Reactions to my Bubble Poppers monograph, here and here.
posted on 31 March 2009 by skirchner
in Economics, Financial Markets, Monetary Policy
(2) Comments | Permalink | Main
So you found a real estate spruiker and some guy from the Cato Institute to support your idea that bubbles don’t exist?! Talk about the blind leading the blind. Here we are, living through the most spectacular bust in 70 years (one, incidentally, you desperately tried to deny through most of 2006-2008) and you still can’t see it?
No wonder Quiggin had the EMH top of his list of “Refuted Economic Doctrines”. Its so bleeding obvious it hardly needs saying.
I give up.
I half agree with you. I agree that monetary policy should not concern itself with asset bubbles.
Where I demur is about their existence. On the basis of the data, “bubble economies” and asset bubbles happen. That current theory cannot give a coherent picture of them does not mean they do not exist.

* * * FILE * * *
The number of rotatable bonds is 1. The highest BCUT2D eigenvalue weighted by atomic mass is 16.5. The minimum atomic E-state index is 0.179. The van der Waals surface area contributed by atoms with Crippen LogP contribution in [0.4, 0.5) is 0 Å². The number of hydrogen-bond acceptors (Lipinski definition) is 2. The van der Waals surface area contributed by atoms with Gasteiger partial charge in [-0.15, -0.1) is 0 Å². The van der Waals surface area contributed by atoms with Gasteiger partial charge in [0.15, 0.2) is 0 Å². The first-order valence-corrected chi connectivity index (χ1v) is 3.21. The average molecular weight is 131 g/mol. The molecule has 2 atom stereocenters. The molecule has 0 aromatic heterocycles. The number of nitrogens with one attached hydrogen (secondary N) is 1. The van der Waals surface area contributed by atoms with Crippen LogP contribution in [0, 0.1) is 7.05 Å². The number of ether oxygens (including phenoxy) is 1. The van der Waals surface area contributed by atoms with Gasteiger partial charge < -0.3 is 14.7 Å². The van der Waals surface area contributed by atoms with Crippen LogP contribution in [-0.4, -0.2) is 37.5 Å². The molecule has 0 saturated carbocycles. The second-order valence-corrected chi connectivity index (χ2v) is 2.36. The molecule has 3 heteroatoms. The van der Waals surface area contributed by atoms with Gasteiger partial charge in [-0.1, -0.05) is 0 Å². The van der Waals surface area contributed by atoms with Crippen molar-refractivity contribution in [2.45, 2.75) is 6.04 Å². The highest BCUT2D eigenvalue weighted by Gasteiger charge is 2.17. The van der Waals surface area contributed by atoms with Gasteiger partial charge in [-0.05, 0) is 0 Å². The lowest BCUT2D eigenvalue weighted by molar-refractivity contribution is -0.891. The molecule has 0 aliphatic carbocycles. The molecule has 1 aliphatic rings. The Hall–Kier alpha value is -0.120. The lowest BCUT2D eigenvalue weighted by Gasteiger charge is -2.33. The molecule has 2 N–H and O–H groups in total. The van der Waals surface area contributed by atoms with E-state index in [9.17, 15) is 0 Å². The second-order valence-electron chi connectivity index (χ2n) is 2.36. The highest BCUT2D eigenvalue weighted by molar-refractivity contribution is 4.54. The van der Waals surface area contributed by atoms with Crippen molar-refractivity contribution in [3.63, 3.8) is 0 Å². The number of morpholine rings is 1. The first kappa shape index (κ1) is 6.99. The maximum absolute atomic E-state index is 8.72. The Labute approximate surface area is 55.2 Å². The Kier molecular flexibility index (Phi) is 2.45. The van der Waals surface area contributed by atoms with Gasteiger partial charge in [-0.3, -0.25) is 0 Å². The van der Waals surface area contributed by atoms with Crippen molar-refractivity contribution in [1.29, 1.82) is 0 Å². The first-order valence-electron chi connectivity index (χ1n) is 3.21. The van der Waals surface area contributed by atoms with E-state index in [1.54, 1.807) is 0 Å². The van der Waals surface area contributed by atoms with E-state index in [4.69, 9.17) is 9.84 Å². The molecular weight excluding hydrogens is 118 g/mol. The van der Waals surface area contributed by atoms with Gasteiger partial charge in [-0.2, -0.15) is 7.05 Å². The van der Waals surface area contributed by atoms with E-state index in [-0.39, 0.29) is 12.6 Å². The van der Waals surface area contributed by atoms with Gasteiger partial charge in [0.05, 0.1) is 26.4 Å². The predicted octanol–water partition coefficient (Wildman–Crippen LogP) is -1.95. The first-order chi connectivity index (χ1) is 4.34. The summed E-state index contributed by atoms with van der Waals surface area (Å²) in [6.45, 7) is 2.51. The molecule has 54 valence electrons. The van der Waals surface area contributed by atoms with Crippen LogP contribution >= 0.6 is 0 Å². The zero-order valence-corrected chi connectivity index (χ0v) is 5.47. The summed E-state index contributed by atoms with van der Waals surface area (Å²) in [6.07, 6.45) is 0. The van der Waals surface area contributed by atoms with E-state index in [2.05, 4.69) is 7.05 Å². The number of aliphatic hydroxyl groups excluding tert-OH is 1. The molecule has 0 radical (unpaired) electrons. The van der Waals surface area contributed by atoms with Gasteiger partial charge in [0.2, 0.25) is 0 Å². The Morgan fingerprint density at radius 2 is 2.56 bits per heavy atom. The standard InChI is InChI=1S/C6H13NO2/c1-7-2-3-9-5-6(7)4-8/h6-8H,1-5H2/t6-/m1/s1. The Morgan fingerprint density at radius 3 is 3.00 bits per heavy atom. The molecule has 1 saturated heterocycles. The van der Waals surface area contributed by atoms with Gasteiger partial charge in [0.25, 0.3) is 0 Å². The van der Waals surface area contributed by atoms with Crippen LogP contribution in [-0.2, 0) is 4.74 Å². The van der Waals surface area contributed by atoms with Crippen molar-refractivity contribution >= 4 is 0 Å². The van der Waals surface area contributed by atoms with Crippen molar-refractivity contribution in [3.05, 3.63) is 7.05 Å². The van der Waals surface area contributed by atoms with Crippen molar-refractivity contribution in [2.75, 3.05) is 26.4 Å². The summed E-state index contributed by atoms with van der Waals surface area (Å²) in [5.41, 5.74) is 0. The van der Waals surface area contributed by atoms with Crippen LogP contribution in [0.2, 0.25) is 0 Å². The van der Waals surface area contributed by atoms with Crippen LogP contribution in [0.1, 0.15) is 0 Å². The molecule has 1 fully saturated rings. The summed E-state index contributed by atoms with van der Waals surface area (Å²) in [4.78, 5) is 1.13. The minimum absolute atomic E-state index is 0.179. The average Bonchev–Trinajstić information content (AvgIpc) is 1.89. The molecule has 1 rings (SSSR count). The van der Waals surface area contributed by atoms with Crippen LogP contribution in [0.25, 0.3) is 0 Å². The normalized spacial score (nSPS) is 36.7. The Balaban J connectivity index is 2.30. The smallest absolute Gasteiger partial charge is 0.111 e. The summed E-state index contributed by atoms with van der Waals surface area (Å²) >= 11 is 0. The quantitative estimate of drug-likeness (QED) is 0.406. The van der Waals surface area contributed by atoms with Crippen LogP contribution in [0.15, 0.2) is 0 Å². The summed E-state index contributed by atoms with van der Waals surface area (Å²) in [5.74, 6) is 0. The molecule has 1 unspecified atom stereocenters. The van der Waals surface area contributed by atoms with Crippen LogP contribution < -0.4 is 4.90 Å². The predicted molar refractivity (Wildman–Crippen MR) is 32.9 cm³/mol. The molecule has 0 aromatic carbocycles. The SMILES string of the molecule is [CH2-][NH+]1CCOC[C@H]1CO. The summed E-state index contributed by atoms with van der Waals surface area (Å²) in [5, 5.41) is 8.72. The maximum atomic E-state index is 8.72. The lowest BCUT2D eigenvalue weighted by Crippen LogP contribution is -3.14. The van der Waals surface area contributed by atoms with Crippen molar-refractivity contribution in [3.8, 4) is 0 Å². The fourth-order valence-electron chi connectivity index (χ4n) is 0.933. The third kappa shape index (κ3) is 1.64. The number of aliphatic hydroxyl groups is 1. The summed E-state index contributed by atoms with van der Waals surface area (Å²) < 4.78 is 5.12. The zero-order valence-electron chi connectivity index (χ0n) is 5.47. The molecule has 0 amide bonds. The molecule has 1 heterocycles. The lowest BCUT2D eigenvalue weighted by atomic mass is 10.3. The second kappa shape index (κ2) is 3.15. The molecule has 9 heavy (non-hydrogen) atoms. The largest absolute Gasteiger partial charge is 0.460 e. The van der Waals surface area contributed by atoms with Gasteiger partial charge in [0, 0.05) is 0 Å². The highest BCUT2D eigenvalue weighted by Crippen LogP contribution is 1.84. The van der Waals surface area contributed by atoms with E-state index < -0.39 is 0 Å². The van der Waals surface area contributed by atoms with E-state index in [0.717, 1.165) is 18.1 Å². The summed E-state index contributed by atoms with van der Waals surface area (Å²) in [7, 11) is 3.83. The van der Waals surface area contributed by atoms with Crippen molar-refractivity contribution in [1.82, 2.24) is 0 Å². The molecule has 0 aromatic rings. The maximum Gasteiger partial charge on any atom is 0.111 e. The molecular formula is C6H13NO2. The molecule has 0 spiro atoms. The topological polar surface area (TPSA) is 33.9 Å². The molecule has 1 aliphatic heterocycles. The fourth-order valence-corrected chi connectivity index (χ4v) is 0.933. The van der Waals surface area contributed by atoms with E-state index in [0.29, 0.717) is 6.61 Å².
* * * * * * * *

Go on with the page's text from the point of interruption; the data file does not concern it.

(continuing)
The way I think of them (based on analysis of bubbles in housing prices) is that circumstances create belief in one-way bets in particular asset markets. (In the housing case, because discretionary control over land use reduces the quantity response to demand, increasing the price response.) That is, the belief that an asset has value as a net-gainer-of-value over and above its normal use. So, in a housing bubble, houses become inflation-beating-assets over and above their value as places to live and people become willing to invest in them on that basis.
Once that belief is punctured, they revert to their value in terms of their normal use (e.g. as a source of housing services). So the bubble bursts.
Posted by Lorenzo on 04/10 at 06:13 AM